Application and Evaluation of Group Cognitive Intervention for Depressed Adolescents

This study has been completed.
Sponsor:
Collaborator:
Department of Health
Information provided by:
Taipei Medical University Hospital
ClinicalTrials.gov Identifier:
NCT00946413
First received: July 24, 2009
Last updated: NA
Last verified: July 2009
History: No changes posted
  Purpose

Cognitive behavioral therapy (CBT) is effective and CBT with parental involvement has potential in preventing and treating adolescent depression. The purpose of this study was to compare the short- and long-term effectiveness of CBT alone and CBT plus parental education for community-based adolescents at risk for depression and suicide in Taiwan. It is hypothesized that the CBT alone and CBT with parental education group are more effective than the control group.


Condition Intervention Phase
Community Adolescents at Risk for Depression and Suicide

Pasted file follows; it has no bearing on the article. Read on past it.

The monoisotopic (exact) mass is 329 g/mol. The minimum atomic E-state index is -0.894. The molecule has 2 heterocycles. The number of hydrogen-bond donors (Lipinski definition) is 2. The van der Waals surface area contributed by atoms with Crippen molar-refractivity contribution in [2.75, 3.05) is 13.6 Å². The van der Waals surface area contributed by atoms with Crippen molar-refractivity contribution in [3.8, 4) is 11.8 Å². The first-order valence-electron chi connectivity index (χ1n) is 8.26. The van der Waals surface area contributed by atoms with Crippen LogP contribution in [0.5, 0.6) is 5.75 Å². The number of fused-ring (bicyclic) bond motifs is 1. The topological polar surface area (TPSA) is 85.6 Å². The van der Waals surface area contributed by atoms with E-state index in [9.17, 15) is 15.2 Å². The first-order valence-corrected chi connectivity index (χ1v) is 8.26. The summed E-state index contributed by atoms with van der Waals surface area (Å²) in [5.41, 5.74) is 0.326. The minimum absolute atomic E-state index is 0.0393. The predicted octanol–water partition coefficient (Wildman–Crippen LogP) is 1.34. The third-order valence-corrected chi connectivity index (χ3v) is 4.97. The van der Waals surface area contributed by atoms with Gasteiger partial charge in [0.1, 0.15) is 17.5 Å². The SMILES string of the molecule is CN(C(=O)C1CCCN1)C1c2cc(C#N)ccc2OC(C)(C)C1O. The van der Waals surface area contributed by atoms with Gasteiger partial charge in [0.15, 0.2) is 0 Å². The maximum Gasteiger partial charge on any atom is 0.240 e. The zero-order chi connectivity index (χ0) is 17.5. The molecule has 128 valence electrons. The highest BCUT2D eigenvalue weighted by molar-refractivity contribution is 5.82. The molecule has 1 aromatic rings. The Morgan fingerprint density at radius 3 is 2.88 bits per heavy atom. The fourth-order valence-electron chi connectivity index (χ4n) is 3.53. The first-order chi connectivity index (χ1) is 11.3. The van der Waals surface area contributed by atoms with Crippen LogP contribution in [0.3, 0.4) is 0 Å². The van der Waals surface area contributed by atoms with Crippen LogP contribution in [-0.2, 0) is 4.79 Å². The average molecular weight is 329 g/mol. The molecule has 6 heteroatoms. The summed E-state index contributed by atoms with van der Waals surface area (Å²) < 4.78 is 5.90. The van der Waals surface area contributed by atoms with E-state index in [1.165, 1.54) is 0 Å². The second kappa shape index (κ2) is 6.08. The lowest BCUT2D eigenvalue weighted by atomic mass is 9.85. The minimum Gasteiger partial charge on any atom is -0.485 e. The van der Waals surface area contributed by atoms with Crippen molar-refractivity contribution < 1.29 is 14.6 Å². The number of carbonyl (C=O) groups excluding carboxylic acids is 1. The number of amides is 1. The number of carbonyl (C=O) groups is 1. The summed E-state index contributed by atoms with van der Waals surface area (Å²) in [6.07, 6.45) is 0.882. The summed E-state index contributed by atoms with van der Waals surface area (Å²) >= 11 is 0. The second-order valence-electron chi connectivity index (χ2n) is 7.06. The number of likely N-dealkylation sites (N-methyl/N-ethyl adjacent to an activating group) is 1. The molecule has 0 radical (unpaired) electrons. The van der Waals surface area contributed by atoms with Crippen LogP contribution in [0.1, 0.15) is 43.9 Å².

Behavioral: CBT plus parent education
Behavioral: CBT alone
Phase 0

Study Type: Interventional
Study Design: Allocation: Non-Randomized
Endpoint Classification: Efficacy Study
Intervention Model: Parallel Assignment
Masking: Double Blind (Subject, Caregiver)
Primary Purpose: Prevention
Official Title: Application and Evaluation of Group Cognitive Intervention for Depressed Adolescents

Resource links provided by NLM:


Further study details as provided by Taipei Medical University Hospital:

Primary Outcome Measures:
  • depressive symptoms, suicidal ideation, cognitive triad, learned resourcefulness (LR), and salivary cortisol [ Time Frame: 6 ] [ Designated as safety issue: No ]

Enrollment: 31